It’s hard to fully appreciate the benefits of outward-directed mindfulness without first directing your focus inward and learning to be mindful of the self. In other words, it could be said that “taking time to stop and smell the roses” isn’t as meaningful when you don’t know what the beauty of the scent of a rose means to you. By becoming self-aware first, you can enable yourself to more fully understand and enjoy being mindful of the world outside of you.
Awareness of self is an important part of awareness beyond the self
Another saying that people hear a lot—particularly in the self-improvement community—is this: “you can’t love another person fully without first loving yourself.” That’s quite true, in my opinion, but I’d like to take that same idea and apply it to the concept of mindfulness: “you can’t be fully aware of the world outside yourself without first gaining awareness of the self.”
The self-awareness-mindfulness connection
Self-awareness is a key component of mindfulness. When you take the time to be mindful of yourself, by paying attention to your internal dialog and noting your emotional responses to various stimuli, you can build up and bolster your self-awareness and put what you’ve learned to work in being mindful of the world beyond the walls of the self—and even break down those walls entirely!
Practicing self-awareness exercises can help build mindfulness
Here are a few brief, tried-and-true self-awareness-building exercises that you can practice briefly on a daily basis in order to become more in tune with your innermost self:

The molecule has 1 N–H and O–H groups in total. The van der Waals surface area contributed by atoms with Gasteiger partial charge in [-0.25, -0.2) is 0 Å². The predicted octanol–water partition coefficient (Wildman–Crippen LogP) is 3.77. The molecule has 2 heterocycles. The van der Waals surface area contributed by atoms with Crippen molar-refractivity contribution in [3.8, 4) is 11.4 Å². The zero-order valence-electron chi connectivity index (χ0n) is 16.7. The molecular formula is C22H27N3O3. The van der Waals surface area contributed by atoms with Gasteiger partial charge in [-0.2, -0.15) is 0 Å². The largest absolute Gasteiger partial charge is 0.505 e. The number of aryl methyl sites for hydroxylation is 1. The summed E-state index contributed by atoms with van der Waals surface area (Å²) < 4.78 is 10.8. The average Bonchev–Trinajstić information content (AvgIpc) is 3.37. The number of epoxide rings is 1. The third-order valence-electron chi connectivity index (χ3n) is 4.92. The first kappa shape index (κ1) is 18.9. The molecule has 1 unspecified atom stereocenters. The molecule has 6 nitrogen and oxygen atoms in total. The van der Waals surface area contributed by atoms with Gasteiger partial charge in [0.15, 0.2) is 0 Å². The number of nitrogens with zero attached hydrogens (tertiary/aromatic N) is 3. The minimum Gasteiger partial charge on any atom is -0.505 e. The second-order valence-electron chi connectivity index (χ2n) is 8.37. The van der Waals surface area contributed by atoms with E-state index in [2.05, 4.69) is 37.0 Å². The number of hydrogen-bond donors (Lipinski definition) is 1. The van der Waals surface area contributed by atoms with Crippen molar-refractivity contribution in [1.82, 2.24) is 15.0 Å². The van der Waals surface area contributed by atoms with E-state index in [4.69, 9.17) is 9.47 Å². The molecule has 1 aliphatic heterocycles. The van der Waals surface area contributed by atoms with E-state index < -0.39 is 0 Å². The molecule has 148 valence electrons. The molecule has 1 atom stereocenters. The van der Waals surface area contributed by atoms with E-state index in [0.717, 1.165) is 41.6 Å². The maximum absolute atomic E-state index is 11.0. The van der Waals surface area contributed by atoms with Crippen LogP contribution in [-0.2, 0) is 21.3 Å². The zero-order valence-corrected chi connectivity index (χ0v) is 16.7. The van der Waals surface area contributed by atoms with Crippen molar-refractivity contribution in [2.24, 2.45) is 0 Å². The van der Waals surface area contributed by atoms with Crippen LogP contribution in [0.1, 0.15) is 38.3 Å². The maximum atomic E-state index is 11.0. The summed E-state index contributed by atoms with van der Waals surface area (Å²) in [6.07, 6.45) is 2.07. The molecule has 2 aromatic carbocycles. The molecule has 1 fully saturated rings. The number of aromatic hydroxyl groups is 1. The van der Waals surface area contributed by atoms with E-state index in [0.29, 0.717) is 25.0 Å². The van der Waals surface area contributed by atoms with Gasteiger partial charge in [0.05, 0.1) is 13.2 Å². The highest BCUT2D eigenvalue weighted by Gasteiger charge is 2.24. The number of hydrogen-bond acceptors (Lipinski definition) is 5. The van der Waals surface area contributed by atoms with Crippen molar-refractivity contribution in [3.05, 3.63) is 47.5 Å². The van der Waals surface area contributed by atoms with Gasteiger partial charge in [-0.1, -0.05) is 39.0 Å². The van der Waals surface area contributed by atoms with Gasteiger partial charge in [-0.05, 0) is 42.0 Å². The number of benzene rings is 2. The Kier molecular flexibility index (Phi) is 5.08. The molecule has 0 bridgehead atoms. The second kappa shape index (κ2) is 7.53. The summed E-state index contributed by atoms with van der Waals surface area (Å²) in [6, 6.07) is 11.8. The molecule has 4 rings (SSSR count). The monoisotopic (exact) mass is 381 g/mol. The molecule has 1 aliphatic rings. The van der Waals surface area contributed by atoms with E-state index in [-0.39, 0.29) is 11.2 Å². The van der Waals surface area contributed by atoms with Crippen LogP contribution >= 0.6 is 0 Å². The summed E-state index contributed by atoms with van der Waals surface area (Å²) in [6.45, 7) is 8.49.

Exercise 1: Pay attention Take five minutes out of each day to become an objective observer of your inner dialog. Listen to your mind’s subconscious chattering as it happens. Do not try to influence it, do not pass judgment on it—just listen and take note. What do you say to yourself? Is there any common theme? What can you learn from listening to you talking to you?
Exercise 2: Question everything Another way you can build self-awareness is by questioning everything you say to yourself. After you have performed the first exercise a few times, halt in the middle of it and randomly ask yourself, “Why?” Continue to ask yourself this and see where the inner “conversation” leads! You might be surprised at the insights you can gain from simply asking yourself why you feel/think the way that you do.